Ed Reid and the Philosopher’s Tome


Good morning – and Happy New Year. I hope you had a truly splendid Christmas – and a less than savage hangover when you woke up on Sunday morning.

And to start the New Year…a bit of philosophy.

This is now a mature blog. You’re reading post no. 79 – so the blog is no longer a child trying to find its feet. It’s not a pimply teenager trying to sort out what it believes in. The blog is a reflection of my values and beliefs. So what are they? And more importantly, what does that mean for you? What will I be trying to help you achieve in 2012?

First and foremost, my philosophy – and that of the entire Alternative Board organisation – is that your business is there to provide you with what you want out of life. And like all good planning, it flows backwards: it’s the second of Stephen Covey’s Seven Habits – ‘begin with the end in mind.’

• What life do you want to live?
• What stage does your business need to reach to provide you with that life?
• Where are you now?
• So what needs to happen?

Being in business at any time – never mind the current mire that we’re all wading through – is difficult. So you need to be rewarded for running a business and damn it, you are entitled to be rewarded!

I also believe that you should enjoy being an entrepreneur: however weighed down you might feel by the latest diktats from health & safety or compliance, believe me – there are millions of people out there who would swap places with you in an instant.

Third point – and this has been a recurring theme ever since I started the blog – whatever needs to happen, only one person is going to make it happen. And we all know who that is.

But the good news is, it’s within your power. There is not a person sitting round an Alternative Board table; there is no-one reading this blog who doesn’t have the talent and the capacity to make 2012 a truly memorable year. As I’ve said many times, you can spend the next New Year’s Eve thinking could’ve-should’ve-would’ve…or you can open the champagne, kiss the ones you love and look back on a fantastic year. To borrow the best advertising slogan of all time, ‘Just do it.’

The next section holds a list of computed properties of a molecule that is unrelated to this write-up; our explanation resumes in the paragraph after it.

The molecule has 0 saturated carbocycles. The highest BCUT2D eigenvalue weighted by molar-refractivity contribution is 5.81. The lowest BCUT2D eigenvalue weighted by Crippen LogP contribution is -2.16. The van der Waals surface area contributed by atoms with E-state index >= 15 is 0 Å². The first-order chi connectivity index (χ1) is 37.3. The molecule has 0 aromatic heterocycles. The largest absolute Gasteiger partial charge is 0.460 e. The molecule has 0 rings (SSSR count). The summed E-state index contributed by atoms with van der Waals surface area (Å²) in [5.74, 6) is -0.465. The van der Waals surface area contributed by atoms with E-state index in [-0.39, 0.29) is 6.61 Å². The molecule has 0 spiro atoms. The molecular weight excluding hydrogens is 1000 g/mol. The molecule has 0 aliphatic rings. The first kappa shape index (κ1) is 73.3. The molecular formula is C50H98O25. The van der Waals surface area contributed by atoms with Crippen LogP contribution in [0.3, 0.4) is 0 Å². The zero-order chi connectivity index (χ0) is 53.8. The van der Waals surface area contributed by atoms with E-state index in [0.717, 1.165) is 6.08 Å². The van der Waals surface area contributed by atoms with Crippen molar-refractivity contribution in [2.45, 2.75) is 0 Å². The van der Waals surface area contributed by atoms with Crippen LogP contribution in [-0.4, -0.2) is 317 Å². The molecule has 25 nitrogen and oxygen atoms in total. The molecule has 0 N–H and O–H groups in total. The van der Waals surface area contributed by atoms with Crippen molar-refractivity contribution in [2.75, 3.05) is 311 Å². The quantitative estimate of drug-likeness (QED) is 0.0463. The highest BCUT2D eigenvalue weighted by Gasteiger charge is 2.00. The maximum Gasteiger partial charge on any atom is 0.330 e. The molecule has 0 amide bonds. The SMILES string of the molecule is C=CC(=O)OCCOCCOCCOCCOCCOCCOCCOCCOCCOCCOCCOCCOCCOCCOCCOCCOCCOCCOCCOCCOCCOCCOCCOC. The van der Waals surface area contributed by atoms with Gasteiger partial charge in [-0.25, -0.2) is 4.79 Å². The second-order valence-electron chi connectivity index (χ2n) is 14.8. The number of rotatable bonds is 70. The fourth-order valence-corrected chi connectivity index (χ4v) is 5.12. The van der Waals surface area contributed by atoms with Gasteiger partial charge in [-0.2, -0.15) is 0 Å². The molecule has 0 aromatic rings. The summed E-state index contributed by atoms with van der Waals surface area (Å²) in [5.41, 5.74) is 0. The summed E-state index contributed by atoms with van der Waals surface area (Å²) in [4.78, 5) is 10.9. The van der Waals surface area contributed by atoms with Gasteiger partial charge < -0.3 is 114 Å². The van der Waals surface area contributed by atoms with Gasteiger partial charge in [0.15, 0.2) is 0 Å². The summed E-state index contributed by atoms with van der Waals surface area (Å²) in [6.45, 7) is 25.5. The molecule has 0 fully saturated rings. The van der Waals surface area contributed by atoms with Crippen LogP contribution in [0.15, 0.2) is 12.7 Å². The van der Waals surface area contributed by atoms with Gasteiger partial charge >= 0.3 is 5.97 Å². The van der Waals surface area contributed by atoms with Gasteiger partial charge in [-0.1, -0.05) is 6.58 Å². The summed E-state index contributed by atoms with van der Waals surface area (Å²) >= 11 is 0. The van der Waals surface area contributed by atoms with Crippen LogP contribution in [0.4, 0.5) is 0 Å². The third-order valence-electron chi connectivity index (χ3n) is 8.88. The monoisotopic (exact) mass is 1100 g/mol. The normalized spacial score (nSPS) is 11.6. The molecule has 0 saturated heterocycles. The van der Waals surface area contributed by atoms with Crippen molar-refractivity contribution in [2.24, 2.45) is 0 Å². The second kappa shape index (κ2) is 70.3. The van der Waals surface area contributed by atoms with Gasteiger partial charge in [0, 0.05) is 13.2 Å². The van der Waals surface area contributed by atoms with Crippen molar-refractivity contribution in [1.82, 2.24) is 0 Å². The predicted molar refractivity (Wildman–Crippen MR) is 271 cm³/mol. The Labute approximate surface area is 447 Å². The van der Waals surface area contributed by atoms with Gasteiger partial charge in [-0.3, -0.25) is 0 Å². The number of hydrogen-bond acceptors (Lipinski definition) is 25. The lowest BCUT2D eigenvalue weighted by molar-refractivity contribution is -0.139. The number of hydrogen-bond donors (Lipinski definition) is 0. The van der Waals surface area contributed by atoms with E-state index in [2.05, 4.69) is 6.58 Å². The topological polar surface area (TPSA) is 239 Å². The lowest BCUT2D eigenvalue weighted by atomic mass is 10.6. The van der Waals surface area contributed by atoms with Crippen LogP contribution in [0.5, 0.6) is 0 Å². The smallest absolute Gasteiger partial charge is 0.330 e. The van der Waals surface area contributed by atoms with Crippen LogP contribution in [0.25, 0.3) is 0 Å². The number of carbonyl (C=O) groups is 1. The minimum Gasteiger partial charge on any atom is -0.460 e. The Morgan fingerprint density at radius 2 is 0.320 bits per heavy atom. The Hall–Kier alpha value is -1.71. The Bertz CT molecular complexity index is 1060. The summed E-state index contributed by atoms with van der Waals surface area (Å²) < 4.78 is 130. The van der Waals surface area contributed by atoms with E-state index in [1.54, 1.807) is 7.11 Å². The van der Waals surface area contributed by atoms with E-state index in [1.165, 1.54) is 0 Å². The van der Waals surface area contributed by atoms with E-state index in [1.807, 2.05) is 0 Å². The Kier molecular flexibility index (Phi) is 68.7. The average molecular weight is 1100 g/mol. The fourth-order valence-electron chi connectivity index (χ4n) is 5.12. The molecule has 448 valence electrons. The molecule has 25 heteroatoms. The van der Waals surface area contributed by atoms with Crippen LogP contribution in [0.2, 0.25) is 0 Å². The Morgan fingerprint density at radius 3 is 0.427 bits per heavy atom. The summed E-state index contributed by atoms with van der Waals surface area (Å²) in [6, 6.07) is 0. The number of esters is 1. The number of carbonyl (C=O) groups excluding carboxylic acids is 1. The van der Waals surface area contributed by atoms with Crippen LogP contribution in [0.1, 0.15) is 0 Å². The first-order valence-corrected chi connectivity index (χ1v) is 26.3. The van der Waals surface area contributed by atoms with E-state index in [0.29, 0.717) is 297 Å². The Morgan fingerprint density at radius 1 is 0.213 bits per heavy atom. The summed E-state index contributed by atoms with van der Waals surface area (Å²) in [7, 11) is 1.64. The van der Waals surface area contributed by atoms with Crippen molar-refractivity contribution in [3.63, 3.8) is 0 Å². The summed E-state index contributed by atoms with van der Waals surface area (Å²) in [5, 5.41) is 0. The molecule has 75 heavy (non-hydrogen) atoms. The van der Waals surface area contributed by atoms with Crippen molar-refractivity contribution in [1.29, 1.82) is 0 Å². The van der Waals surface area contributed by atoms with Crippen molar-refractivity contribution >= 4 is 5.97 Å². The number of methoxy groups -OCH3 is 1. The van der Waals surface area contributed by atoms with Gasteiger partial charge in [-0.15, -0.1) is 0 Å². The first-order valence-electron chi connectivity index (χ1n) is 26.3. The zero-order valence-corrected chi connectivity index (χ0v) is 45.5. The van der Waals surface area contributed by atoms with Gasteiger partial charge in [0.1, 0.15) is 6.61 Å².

…And remember that you’re in it for the long haul. As I wrote a few weeks ago – we’re in a privileged position. No-one is going to come along and tell us it’s time to retire: that whether we’ve achieved our goals or not, the game’s over. So I believe you should plan your business and make your decisions based on being around for a long time.

Hand in hand with that goes ethics. The first business book I ever read was Up the Organization by Bob Townsend and I still remember one of the quotations: “apart from playing poker on a Friday night, don’t lie and don’t try to fool people.”

Maybe I’m just a bit old-fashioned but it seems to me there’s a right and wrong way of doing things, and when I finally do decide to retire, I want to know that I’ve done it the right way.

One of my fundamental reasons for that is simple: I’m a role model for my children. And no, they don’t have a clue what goes on at work – but I do, and how can I look my kids in the eye if I’m not behaving ethically? Which brings me back to my first point, and to the reason most of us do what we do.

Your business is there to give you the lifestyle you want: for me, and for virtually every one of my Board members and colleagues as well, an integral part of that comes back to my work/life balance. As someone said to me last year: “I’m absolutely determined that my business is going to be a success. And I’m just as determined that I’ll be there on Sports Day.”

A fine sentiment to start the New Year. Let’s do it…

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2 comments

  1. Colour Heroes · January 6, 2012

    Once again a great blog Ed and a good reminder to read the 7 Habits again! Thanks for your inspired wisdom and the gentle humour that runs through your blogs – where would we be without the ability to smile at ourselves and the world we live in at the moment. Looking forward to next week’s blog….

  2. Dave Rawlings · January 6, 2012

    It’s good to have standards that you do your best to live up to.

    John Wayne’s character in the film “The Shootist” said: “I won’t be wronged. I won’t be insulted. I won’t be laid a-hand on. I don’t do these things to other people, and I require the same from them.”

    Of course, he tended to shoot anyone who stepped over these lines – but it’s the principle that counts!

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